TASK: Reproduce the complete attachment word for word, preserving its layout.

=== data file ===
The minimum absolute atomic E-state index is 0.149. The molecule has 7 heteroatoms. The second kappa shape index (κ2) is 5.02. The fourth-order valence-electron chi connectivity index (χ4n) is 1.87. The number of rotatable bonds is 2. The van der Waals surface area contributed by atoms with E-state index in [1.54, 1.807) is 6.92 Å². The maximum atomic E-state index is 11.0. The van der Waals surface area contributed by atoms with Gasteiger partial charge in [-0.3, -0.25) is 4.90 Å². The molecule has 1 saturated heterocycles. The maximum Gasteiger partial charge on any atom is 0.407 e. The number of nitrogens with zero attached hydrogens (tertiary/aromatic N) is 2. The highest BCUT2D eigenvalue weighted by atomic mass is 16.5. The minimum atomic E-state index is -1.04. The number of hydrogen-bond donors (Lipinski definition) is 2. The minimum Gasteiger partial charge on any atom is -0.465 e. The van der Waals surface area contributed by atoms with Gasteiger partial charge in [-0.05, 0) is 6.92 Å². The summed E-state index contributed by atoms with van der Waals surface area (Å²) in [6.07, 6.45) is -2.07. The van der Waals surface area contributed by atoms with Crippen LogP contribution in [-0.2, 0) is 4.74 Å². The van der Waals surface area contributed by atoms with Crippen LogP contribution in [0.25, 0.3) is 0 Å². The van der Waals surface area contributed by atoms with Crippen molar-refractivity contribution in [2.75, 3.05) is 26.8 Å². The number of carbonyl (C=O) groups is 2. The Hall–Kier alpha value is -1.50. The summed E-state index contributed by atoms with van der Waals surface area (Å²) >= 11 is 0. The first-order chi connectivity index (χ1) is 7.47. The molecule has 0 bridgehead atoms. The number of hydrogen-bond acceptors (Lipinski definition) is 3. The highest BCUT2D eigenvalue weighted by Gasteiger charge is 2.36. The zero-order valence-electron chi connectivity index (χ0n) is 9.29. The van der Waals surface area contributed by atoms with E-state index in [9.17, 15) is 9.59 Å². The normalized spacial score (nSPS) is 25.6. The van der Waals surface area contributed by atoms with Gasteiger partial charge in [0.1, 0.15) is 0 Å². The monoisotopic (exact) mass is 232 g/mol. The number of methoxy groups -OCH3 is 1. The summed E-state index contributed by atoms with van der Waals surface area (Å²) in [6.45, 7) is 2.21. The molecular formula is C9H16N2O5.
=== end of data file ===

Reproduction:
The minimum absolute atomic E-state index is 0.149. The molecule has 7 heteroatoms. The second kappa shape index (κ2) is 5.02. The fourth-order valence-electron chi connectivity index (χ4n) is 1.87. The number of rotatable bonds is 2. The van der Waals surface area contributed by atoms with E-state index in [1.54, 1.807) is 6.92 Å². The maximum atomic E-state index is 11.0. The van der Waals surface area contributed by atoms with Gasteiger partial charge in [-0.3, -0.25) is 4.90 Å². The molecule has 1 saturated heterocycles. The maximum Gasteiger partial charge on any atom is 0.407 e. The number of nitrogens with zero attached hydrogens (tertiary/aromatic N) is 2. The highest BCUT2D eigenvalue weighted by atomic mass is 16.5. The minimum atomic E-state index is -1.04. The number of hydrogen-bond donors (Lipinski definition) is 2. The minimum Gasteiger partial charge on any atom is -0.465 e. The van der Waals surface area contributed by atoms with Gasteiger partial charge in [-0.05, 0) is 6.92 Å². The summed E-state index contributed by atoms with van der Waals surface area (Å²) in [6.07, 6.45) is -2.07. The van der Waals surface area contributed by atoms with Crippen LogP contribution in [-0.2, 0) is 4.74 Å². The van der Waals surface area contributed by atoms with Crippen LogP contribution in [0.25, 0.3) is 0 Å². The van der Waals surface area contributed by atoms with Crippen molar-refractivity contribution in [2.75, 3.05) is 26.8 Å². The number of carbonyl (C=O) groups is 2. The Hall–Kier alpha value is -1.50. The summed E-state index contributed by atoms with van der Waals surface area (Å²) >= 11 is 0. The first-order chi connectivity index (χ1) is 7.47. The molecule has 0 bridgehead atoms. The number of hydrogen-bond acceptors (Lipinski definition) is 3. The highest BCUT2D eigenvalue weighted by Gasteiger charge is 2.36. The zero-order valence-electron chi connectivity index (χ0n) is 9.29. The van der Waals surface area contributed by atoms with E-state index in [9.17, 15) is 9.59 Å². The normalized spacial score (nSPS) is 25.6. The van der Waals surface area contributed by atoms with Gasteiger partial charge in [0.1, 0.15) is 0 Å². The monoisotopic (exact) mass is 232 g/mol. The number of methoxy groups -OCH3 is 1. The summed E-state index contributed by atoms with van der Waals surface area (Å²) in [6.45, 7) is 2.21. The molecular formula is C9H16N2O5.